AgriSA has 'serious reservations' about new BEE codes, calls for flexibility
BUSINESS LIVE / 12 DECEMBER 2017 - 06:09 / BEKEZELA PHAKATHI
The amended AgriBEE sector code will strengthen the drive towards creating black suppliers, black commercial farmers, and black industrialists, Trade and Industry Minister Rob Davies says.
However, on Monday, Agri SA, which represents small and large-scale commercial farmers, expressed "serious reservations" about the codes.
Trade and Industry Minister Rob Davies. Picture: TREVOR SAMSON
The government has been on an aggressive drive to transform the agricultural sector to allow more black people to participate. There are about 39,000 white commercial farmers and just over 5,000 black farmers, according to the African Farmers Association of SA. The sector has been identified as crucial for both transformation and job creation, which could add 1-million jobs by 2030.
The government also recently established the AgriBEE Fund, which aims to increase the number of black entrepreneurs in the sector.
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At the weekend, Davies gazetted the amended AgriBEE sector code for implementation by entities in both the public and private sectors. He said the sector code would serve as guidelines for the transformation of the agricultural sector. It replaces the old AgriBEE sector code, which was gazetted in December 2012.
"One of the key highlights of the amended AgriBEE sector code is an increase of the target for supplier development to 3% of net profit after tax (NPAT) [which is higher than 2% of NPAT of the generic codes]. The aim is to create a pipeline of black suppliers and black industrialists within the value chain of the South African agricultural industry," Davies said.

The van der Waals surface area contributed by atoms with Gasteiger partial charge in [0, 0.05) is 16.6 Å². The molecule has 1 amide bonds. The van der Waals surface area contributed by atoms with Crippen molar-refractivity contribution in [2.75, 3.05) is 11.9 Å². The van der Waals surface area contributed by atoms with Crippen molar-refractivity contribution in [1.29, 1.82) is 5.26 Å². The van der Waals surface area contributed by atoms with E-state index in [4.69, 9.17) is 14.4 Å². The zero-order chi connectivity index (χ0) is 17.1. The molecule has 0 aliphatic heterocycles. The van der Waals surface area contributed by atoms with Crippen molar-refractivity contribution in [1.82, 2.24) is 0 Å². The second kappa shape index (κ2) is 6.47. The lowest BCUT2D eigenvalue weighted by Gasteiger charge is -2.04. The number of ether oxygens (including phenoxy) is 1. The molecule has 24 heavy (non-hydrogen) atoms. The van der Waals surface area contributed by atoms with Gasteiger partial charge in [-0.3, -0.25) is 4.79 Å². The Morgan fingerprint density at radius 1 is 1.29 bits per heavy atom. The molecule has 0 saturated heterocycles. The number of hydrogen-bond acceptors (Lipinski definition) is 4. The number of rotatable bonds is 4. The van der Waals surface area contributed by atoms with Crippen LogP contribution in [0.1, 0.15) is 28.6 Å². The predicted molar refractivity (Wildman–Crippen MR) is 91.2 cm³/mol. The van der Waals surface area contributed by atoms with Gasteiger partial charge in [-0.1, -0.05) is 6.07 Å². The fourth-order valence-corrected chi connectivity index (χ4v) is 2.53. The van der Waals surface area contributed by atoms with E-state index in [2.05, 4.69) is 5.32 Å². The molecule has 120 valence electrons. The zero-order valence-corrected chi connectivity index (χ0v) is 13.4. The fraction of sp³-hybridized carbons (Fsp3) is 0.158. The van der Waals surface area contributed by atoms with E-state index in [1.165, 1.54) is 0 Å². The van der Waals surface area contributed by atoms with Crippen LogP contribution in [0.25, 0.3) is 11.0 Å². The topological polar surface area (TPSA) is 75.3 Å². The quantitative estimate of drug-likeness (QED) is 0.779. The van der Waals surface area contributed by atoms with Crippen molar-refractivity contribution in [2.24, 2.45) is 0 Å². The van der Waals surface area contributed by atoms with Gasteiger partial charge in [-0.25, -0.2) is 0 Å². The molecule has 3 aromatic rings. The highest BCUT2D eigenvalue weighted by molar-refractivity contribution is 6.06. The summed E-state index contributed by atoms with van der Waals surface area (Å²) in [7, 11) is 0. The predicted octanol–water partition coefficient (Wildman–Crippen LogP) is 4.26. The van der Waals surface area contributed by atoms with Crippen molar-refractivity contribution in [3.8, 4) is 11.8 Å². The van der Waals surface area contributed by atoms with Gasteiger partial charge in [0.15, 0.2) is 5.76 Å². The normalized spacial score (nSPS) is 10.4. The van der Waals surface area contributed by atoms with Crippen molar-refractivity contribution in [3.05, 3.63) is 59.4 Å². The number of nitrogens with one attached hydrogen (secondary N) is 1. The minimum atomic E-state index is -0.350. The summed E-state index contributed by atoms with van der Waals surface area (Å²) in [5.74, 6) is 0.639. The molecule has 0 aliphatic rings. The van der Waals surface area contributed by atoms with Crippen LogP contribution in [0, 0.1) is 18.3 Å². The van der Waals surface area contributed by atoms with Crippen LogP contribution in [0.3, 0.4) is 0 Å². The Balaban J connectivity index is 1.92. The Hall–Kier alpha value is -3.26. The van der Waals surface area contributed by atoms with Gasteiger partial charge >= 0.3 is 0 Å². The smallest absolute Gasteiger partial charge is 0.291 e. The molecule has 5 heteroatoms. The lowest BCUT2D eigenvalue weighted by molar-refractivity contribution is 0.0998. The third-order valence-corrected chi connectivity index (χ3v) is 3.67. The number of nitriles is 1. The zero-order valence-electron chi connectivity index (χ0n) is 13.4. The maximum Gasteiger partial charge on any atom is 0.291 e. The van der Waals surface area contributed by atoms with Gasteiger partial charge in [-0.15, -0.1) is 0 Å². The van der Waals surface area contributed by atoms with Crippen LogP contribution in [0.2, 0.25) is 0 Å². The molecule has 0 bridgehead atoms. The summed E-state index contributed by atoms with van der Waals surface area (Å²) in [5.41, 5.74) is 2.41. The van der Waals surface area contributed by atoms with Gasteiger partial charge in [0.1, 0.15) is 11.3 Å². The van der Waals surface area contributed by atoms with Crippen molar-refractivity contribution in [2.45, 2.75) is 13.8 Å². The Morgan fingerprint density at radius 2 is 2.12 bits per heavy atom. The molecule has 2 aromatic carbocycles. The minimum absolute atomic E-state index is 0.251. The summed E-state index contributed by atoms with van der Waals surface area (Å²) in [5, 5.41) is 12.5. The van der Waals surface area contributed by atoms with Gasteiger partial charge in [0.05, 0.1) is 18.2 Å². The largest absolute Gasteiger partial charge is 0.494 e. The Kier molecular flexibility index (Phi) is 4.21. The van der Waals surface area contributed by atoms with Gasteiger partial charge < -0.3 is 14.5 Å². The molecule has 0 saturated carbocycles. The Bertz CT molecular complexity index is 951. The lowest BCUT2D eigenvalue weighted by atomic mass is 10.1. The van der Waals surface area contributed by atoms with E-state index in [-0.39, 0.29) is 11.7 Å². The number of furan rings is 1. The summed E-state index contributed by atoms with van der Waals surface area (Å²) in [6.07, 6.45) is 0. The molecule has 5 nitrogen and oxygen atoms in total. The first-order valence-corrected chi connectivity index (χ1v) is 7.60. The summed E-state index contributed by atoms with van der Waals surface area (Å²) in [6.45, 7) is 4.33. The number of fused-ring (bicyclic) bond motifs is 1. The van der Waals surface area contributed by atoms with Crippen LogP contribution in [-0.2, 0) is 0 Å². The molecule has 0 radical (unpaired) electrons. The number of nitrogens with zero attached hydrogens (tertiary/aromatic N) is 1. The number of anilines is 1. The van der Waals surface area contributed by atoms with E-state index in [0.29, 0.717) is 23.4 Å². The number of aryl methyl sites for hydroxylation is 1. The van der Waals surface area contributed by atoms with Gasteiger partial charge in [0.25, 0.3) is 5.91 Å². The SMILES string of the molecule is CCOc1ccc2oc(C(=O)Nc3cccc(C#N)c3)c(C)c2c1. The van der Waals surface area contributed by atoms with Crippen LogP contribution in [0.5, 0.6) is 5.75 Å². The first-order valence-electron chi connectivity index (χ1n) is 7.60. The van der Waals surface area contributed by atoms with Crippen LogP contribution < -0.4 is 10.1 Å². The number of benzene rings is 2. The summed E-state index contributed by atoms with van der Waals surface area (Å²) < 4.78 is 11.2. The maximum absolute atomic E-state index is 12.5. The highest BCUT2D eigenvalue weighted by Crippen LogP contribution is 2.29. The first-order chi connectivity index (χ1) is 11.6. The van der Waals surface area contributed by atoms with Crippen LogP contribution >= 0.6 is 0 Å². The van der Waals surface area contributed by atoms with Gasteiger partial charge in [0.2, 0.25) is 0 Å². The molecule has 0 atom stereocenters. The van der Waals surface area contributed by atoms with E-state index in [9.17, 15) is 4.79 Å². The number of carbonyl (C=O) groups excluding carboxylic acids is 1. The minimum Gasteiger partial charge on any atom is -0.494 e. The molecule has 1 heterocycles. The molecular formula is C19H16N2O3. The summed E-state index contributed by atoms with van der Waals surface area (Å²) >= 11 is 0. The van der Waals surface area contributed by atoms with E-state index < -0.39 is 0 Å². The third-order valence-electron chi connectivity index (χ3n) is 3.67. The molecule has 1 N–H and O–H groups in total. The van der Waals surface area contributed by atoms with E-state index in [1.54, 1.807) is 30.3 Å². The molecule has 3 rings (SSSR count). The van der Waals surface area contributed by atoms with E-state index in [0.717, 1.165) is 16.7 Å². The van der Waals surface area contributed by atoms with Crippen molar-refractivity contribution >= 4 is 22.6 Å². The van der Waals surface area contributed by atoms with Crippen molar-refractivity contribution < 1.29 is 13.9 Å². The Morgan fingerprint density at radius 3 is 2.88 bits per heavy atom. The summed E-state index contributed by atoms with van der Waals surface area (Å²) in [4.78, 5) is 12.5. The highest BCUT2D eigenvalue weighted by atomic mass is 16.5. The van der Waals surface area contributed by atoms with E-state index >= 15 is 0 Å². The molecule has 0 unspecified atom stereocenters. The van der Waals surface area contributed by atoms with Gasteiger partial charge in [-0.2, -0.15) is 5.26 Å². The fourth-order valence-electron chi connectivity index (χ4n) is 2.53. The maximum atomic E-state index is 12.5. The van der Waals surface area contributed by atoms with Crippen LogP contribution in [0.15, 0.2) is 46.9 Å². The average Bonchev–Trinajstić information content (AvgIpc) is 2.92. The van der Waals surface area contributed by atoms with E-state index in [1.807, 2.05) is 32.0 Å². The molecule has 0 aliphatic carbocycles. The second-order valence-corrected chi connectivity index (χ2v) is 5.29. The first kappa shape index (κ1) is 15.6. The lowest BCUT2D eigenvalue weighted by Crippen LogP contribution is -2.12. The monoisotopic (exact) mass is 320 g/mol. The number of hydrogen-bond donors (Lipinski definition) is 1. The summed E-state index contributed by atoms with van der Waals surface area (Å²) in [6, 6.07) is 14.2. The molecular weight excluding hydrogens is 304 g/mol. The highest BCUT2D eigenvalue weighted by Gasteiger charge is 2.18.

He said in addition to strengthening the drive towards creating black suppliers, black commercial farmers and black industrialists, enhanced recognition is given to initiatives that result in Greenfield ventures, job creation and beneficiation of primary products, support for land reform projects, and support for localisation of goods and services not being produced in SA currently.
Furthermore, and in support of the land reform process, the sector code makes provision for the current owners of land to transfer at least 30% of productive agricultural land to black people, under the ownership element. The 30% land ownership target is not static and therefore it shall be reviewed from time to time, said Davies.
Agri SA pointed out on Monday the AgriBEE sector codes were mandatory for any farming enterprise that wanted to do business with government. The organisation appealed to the Department of Trade and Industry to be more flexible with compliance with the three priority elements: ownership, enterprise supplier development and skills development.
"Agri SA is of the opinion that socioeconomic development should also have been included as a fourth criterion. This would have enabled qualifying small enterprises to choose any three out of these four elements ….
"Agri SA also foresees serious challenges with the expectation that large entities [the more than R50m annual turnover bracket], which operate in more than one province, only use national demographic representation in terms of management control. This poses a serious problem for a province such as the Western Cape, where coloured people are in the majority. This would lead to serious racial polarisation, is discriminatory and totally impractical to implement. For example, farm workers cannot simply pack up their belongings and move to another province."
"Given the challenges the agricultural sector faces, such as the extreme drought, Agri SA appeals to the Department of Trade and Industry to manage the process in a realistic and pragmatic manner."
LINK - https://www.businesslive.co.za/bd/national/2017-12-12-agrisa-has-serious-reservations-about-new-bee-codes-calls-for-flexibility/
Disclaimer - The views expressed here are not necessarily those of the BEE CHAMBER